Imagine yourself, for a moment, to be a working man living a century ago. You are almost certainly a member of a friendly society, like the vast majority of industrial workers. Being a member of a friendly society (there were hundreds of them) means that you have insurance against being unemployed or of becoming incapable of work.
Let’s imagine that you get sick. You are seen by a doctor employed by the friendly society, and then visited by other members.
These are people you see at meetings of the local branch of the society. They live nearby. If you need some help, they will willingly offer it.
But if they see you out in the garden, perfectly fit and well, they will know that you are cheating your fellow society members. You would be shamed in your own community. This represents a strong pressure on you to behave well and to be honest. It encourages a sense of responsibility and honour.
You are married. But note how you persuaded the young woman to marry you. She chose you with care because she knew that the state would not give her support if you turned out to be work-shy or irresponsible.
So she wanted a man who would be reliable and provide for any children you might have. To get this wife and have a family with her, you had an incentive to prove yourself a good, trustworthy man.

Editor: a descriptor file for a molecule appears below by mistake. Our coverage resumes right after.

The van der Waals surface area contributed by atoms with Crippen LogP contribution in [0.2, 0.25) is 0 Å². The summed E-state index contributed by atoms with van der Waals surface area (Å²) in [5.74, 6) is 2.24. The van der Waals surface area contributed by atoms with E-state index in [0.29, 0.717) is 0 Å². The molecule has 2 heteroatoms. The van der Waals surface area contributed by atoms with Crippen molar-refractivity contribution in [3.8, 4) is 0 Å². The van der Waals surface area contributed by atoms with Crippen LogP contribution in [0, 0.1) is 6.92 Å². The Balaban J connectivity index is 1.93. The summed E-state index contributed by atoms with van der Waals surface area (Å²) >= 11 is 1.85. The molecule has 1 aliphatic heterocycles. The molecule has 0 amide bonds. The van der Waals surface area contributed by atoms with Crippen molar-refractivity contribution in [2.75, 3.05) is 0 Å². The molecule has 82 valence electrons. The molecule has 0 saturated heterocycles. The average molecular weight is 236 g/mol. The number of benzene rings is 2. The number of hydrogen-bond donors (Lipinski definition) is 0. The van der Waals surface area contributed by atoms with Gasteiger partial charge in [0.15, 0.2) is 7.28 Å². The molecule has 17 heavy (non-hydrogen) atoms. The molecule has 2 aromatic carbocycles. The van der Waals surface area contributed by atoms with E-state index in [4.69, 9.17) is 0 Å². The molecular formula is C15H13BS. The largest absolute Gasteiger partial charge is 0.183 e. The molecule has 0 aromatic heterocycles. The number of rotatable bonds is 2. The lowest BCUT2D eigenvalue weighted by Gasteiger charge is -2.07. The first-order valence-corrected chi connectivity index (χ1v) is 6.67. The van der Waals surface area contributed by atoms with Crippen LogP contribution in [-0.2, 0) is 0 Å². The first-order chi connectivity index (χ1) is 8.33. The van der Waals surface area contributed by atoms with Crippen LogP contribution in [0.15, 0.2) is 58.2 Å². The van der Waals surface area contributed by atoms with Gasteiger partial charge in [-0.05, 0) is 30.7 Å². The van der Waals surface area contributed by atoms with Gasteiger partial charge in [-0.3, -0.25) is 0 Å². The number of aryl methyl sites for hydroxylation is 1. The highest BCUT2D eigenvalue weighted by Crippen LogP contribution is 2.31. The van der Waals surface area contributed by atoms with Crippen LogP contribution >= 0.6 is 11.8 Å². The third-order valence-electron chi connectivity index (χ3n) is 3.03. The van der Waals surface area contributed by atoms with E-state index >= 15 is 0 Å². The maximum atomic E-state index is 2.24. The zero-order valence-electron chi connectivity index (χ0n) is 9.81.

Over and over again, the absence of a welfare state left in place natural pressures on people to be decent. But the modern welfare state has taken many of these away. It has said to poorer women: “Don’t worry if the father of your children can’t provide; other taxpayers will.” It has said to men: “Don’t worry if you don’t feel too good, you can stay on incapacity benefit for years on end and we probably won’t know if you are working on the side.”
If claimants have lied, there is often no punishment and no public shame. People don’t really care if you cheat a whole nation’s taxpayers – not like they would care if you were cheating them and their friends personally.
The impact of the welfare state on the character of Britain is pervasive. There is not the room here to look at the effects of other parts of the welfare state: the keeping of alienated children at state schools; the discouragement to saving provided by means-tested benefits, now being enhanced by Gordon Brown’s convoluted and inefficient system of tax credits; and the impact of permanent mass unemployment – which has only existed since the introduction of the welfare state – on people’s morale and attitudes.
Yet these add up to powerful forces shaping our lives and changing our culture.
There are, of course, still some people who are marvellously kind and decent. But how many children being brought up today understand the culture and the way of thinking that led Admiral Nelson, on his deathbed, to say “Thank God, I have done my duty”?
To buy a copy of The Welfare State We’re In from the Yorkshire Post Bookshop for £12.99, call free on 0800 0153232. Postage and packing costs £1.95. Order on-line at www.yorkshirepostbookshop.co.uk
- Which influenced behaviour, the culture or the welfare state?
- The welfare state is not a uniquely British creation
- State schools damage the poor
- Throwing bricks at British firemen – an echo of the French riots
- The astonishing growth of Islamic, Evangelical and other faith-based, fee-paying schools for people who are not rich at all.